From spoken-word/beat-poetry extraordinaire Suli Breaks comes a stunning and extremely personal view upon the education system, its advantages and disadvantages and why he believes that life itself is an education.

Whilst I don’t agree with every point he makes, this video and its words resonate long after the replay button appears.

On a personal level I believe that education is a valuable part of personal development, the daily social interaction can be essential for character building, the value of an appropriate environment in which to learn, and whilst many subjects won’t agree with certain peoples emotions or values they are all designed to help us gain a better understanding of what we want for our future. We may never use Pythagoras’ Theorem or the French for ‘the cat sat under the table’, but somebody might and to not teach a multitude of things would be exclusive.

I agree for the most part with what Suli is expressing, especially the ‘irony’ and contradictions that we are presented with through government and social media, but it is up to us to continue our education and seek out the knowledge that will put us one step further into our futures.

Whatever your thoughts on this link, it will make you nothing short of emotional. Brilliantly crafted and moving.

Thank You.

14 Apr

ImageA massive thank you to everyone who has recently started following my Blog, liked my posts and read my articles. Feedback, reblogs and those shiny gold stars at the top of the page are always hugely appreciated.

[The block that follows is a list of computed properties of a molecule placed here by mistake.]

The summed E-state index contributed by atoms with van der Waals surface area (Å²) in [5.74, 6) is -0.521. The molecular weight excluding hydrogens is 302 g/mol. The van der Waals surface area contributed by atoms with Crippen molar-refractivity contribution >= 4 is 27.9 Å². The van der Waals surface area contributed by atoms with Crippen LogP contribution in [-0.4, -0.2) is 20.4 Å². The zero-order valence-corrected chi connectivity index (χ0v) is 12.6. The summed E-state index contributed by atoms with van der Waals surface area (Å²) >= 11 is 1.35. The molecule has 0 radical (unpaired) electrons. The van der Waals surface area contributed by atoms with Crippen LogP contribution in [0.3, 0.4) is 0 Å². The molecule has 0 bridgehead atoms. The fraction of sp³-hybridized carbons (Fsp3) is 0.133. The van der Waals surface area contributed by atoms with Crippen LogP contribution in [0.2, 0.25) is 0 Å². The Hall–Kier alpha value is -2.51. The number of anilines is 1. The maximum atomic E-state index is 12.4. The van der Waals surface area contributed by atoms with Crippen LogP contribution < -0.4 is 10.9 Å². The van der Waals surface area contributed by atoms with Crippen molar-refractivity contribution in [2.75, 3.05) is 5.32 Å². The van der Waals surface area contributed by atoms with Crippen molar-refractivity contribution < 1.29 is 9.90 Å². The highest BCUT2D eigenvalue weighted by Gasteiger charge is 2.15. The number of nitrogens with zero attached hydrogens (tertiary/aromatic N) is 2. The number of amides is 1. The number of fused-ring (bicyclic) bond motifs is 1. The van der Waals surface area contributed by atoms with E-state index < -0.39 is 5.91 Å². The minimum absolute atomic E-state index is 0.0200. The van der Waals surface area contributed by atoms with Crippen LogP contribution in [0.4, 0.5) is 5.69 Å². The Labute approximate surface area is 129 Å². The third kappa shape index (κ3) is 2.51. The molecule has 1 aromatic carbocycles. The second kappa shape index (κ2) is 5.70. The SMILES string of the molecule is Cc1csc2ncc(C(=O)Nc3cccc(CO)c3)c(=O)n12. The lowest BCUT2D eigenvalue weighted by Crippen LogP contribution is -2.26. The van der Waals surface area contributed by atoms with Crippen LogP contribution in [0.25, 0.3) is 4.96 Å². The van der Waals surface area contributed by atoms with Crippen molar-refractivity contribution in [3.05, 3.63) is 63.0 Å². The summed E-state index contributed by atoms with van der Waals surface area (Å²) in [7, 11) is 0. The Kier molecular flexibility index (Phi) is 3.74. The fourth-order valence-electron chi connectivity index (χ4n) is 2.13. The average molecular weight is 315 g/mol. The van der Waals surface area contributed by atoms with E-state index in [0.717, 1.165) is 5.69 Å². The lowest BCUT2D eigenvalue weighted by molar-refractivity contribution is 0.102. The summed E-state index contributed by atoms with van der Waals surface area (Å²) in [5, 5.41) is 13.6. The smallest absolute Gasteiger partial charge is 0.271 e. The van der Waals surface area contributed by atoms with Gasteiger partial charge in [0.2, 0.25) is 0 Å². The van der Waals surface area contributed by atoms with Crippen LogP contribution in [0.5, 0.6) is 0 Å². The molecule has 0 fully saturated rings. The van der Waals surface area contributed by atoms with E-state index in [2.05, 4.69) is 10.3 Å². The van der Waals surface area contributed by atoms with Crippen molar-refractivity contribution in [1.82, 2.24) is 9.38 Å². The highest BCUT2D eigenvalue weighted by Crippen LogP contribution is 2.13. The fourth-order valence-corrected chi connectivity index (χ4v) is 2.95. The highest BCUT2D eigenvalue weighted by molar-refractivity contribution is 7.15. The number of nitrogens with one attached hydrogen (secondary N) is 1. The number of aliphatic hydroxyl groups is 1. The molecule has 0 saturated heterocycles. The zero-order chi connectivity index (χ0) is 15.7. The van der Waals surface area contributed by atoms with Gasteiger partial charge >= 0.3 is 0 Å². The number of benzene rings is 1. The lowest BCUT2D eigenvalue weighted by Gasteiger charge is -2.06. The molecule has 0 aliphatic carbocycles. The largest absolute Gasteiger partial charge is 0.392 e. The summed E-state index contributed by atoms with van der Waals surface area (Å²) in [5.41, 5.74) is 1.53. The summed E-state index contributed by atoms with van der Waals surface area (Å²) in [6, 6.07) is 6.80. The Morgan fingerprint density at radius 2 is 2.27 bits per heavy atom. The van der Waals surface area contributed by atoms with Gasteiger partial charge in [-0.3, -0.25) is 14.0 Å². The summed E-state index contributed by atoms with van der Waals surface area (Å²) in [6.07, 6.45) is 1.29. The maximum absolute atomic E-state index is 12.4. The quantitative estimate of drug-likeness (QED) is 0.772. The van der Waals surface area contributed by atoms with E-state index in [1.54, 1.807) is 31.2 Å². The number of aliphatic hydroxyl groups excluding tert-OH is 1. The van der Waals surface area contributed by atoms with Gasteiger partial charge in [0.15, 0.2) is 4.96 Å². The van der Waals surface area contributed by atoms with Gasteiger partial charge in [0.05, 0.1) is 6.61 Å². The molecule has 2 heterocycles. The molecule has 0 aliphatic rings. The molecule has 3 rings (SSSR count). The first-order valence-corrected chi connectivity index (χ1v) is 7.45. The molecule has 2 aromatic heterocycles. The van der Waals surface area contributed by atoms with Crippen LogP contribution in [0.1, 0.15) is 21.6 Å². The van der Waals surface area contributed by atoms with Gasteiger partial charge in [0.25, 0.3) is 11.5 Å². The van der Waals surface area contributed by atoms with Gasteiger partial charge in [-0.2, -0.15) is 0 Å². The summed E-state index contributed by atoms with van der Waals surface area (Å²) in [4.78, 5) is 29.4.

Much more to come on here in the next few days so keep an eye out!

Happy Reading.



The Cabin In The Woods.

14 Apr


From the many, many, many reviews I read about The Cabin In The Woods, I went into it with an understanding that it would be very much like Marmite. I was either going to be a horror fan and completely understand and love this film, or I was going to think that it is a giant cheese and cliché fest and hate it. If only things were that simple.

Without giving too much away, as you really need to know as little as possible to enjoy it, the film centres on a group of five young friends (including Chris Hemsworth and Richard Jenkins) who after deciding they need to get away from it all for the weekend head to a cabin in the woods to ‘get the party started’. Sound familiar? So it should as this film is a parody from start to finish. Much like parodies before it (e.g. Scary Movie, Hot Shots), but this time sticking specifically to the horror genre, the ingredients are all there; the obvious warning of ensuing danger from the gas-station attendant which the main protagonists all choose to ignore, the clichéd characters – the jock, the joker, the slut, the nerd and the virgin – who are bound to meet their demise in accordance with their actions and the ‘Oh man don’t go in there!’ moments where you can’t help but scream at your television screen. However all of these ingredients, these clichés, are strategically placed so as to pay homage to all those that inspired its creation.